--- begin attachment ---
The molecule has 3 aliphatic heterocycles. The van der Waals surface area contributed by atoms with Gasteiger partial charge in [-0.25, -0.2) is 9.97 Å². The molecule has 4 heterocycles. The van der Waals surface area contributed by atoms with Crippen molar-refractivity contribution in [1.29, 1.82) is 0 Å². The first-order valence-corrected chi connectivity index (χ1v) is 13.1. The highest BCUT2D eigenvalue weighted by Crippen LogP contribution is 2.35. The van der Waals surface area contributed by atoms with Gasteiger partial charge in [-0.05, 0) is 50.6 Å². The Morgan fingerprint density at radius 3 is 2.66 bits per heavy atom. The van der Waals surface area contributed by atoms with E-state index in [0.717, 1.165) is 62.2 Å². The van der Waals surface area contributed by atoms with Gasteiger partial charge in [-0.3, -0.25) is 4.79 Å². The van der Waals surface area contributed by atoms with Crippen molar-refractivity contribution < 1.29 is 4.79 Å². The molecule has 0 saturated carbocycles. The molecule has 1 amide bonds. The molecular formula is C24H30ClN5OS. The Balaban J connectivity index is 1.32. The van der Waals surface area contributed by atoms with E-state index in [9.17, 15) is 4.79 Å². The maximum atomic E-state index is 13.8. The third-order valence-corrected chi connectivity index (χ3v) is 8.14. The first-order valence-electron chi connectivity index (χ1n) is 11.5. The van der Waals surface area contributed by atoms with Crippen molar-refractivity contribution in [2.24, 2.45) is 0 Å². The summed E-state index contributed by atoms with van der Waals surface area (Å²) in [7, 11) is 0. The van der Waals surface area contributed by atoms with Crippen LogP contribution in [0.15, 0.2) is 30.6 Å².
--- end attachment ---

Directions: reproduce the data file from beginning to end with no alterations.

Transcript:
The molecule has 3 aliphatic heterocycles. The van der Waals surface area contributed by atoms with Gasteiger partial charge in [-0.25, -0.2) is 9.97 Å². The molecule has 4 heterocycles. The van der Waals surface area contributed by atoms with Crippen molar-refractivity contribution in [1.29, 1.82) is 0 Å². The first-order valence-corrected chi connectivity index (χ1v) is 13.1. The highest BCUT2D eigenvalue weighted by Crippen LogP contribution is 2.35. The van der Waals surface area contributed by atoms with Gasteiger partial charge in [-0.05, 0) is 50.6 Å². The Morgan fingerprint density at radius 3 is 2.66 bits per heavy atom. The van der Waals surface area contributed by atoms with E-state index in [0.717, 1.165) is 62.2 Å². The van der Waals surface area contributed by atoms with Gasteiger partial charge in [-0.3, -0.25) is 4.79 Å². The van der Waals surface area contributed by atoms with Crippen molar-refractivity contribution < 1.29 is 4.79 Å². The molecule has 0 saturated carbocycles. The molecule has 1 amide bonds. The molecular formula is C24H30ClN5OS. The Balaban J connectivity index is 1.32. The van der Waals surface area contributed by atoms with E-state index in [9.17, 15) is 4.79 Å². The maximum atomic E-state index is 13.8. The third-order valence-corrected chi connectivity index (χ3v) is 8.14. The first-order valence-electron chi connectivity index (χ1n) is 11.5. The van der Waals surface area contributed by atoms with Crippen molar-refractivity contribution in [2.24, 2.45) is 0 Å². The summed E-state index contributed by atoms with van der Waals surface area (Å²) in [7, 11) is 0. The van der Waals surface area contributed by atoms with Crippen LogP contribution in [0.15, 0.2) is 30.6 Å².